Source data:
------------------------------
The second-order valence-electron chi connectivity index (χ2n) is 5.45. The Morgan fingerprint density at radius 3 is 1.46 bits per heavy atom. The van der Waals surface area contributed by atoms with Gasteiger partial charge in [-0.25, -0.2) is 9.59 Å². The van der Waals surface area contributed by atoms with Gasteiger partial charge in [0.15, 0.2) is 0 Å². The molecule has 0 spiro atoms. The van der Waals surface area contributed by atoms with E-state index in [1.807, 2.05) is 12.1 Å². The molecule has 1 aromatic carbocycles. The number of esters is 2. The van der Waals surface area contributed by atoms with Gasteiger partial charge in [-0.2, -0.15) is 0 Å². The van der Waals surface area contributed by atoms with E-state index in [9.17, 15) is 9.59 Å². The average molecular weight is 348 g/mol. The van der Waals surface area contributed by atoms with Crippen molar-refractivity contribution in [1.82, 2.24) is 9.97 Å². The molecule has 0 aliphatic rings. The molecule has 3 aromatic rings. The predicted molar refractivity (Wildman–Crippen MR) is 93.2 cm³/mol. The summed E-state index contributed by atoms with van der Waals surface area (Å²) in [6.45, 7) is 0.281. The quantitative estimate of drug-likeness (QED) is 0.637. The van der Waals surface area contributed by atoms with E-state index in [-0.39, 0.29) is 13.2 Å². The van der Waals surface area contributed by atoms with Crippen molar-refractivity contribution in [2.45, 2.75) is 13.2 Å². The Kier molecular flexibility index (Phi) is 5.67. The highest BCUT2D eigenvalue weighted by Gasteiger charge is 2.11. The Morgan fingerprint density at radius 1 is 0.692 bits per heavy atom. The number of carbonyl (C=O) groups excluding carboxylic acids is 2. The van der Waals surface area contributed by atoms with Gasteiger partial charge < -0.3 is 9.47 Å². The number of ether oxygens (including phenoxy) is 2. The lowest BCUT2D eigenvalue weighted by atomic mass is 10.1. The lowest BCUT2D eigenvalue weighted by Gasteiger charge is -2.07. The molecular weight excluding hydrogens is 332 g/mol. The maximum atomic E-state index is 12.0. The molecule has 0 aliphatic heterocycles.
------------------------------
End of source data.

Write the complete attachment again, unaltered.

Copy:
The second-order valence-electron chi connectivity index (χ2n) is 5.45. The Morgan fingerprint density at radius 3 is 1.46 bits per heavy atom. The van der Waals surface area contributed by atoms with Gasteiger partial charge in [-0.25, -0.2) is 9.59 Å². The van der Waals surface area contributed by atoms with Gasteiger partial charge in [0.15, 0.2) is 0 Å². The molecule has 0 spiro atoms. The van der Waals surface area contributed by atoms with E-state index in [1.807, 2.05) is 12.1 Å². The molecule has 1 aromatic carbocycles. The number of esters is 2. The van der Waals surface area contributed by atoms with Gasteiger partial charge in [-0.2, -0.15) is 0 Å². The van der Waals surface area contributed by atoms with E-state index in [9.17, 15) is 9.59 Å². The average molecular weight is 348 g/mol. The van der Waals surface area contributed by atoms with Crippen molar-refractivity contribution in [1.82, 2.24) is 9.97 Å². The molecule has 0 aliphatic rings. The molecule has 3 aromatic rings. The predicted molar refractivity (Wildman–Crippen MR) is 93.2 cm³/mol. The summed E-state index contributed by atoms with van der Waals surface area (Å²) in [6.45, 7) is 0.281. The quantitative estimate of drug-likeness (QED) is 0.637. The van der Waals surface area contributed by atoms with E-state index in [-0.39, 0.29) is 13.2 Å². The van der Waals surface area contributed by atoms with Crippen molar-refractivity contribution in [2.45, 2.75) is 13.2 Å². The Kier molecular flexibility index (Phi) is 5.67. The highest BCUT2D eigenvalue weighted by Gasteiger charge is 2.11. The Morgan fingerprint density at radius 1 is 0.692 bits per heavy atom. The number of carbonyl (C=O) groups excluding carboxylic acids is 2. The van der Waals surface area contributed by atoms with Gasteiger partial charge < -0.3 is 9.47 Å². The number of ether oxygens (including phenoxy) is 2. The lowest BCUT2D eigenvalue weighted by atomic mass is 10.1. The lowest BCUT2D eigenvalue weighted by Gasteiger charge is -2.07. The molecular weight excluding hydrogens is 332 g/mol. The maximum atomic E-state index is 12.0. The molecule has 0 aliphatic heterocycles.